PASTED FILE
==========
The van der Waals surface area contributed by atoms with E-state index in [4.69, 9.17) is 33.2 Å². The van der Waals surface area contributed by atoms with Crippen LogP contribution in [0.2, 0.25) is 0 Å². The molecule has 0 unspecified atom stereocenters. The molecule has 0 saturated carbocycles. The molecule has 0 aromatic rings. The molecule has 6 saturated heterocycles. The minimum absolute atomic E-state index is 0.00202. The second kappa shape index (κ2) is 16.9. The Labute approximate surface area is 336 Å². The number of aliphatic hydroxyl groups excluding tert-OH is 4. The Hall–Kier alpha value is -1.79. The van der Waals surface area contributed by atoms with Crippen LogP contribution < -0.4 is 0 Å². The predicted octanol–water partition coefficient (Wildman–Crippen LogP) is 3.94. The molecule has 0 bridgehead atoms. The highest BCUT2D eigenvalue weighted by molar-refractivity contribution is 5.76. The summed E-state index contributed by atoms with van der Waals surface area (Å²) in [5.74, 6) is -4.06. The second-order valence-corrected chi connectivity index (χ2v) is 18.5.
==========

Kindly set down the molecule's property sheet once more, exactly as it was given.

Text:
The van der Waals surface area contributed by atoms with E-state index in [4.69, 9.17) is 33.2 Å². The van der Waals surface area contributed by atoms with Crippen LogP contribution in [0.2, 0.25) is 0 Å². The molecule has 0 unspecified atom stereocenters. The molecule has 0 saturated carbocycles. The molecule has 0 aromatic rings. The molecule has 6 saturated heterocycles. The minimum absolute atomic E-state index is 0.00202. The second kappa shape index (κ2) is 16.9. The Labute approximate surface area is 336 Å². The number of aliphatic hydroxyl groups excluding tert-OH is 4. The Hall–Kier alpha value is -1.79. The van der Waals surface area contributed by atoms with Crippen LogP contribution < -0.4 is 0 Å². The predicted octanol–water partition coefficient (Wildman–Crippen LogP) is 3.94. The molecule has 0 bridgehead atoms. The highest BCUT2D eigenvalue weighted by molar-refractivity contribution is 5.76. The summed E-state index contributed by atoms with van der Waals surface area (Å²) in [5.74, 6) is -4.06. The second-order valence-corrected chi connectivity index (χ2v) is 18.5.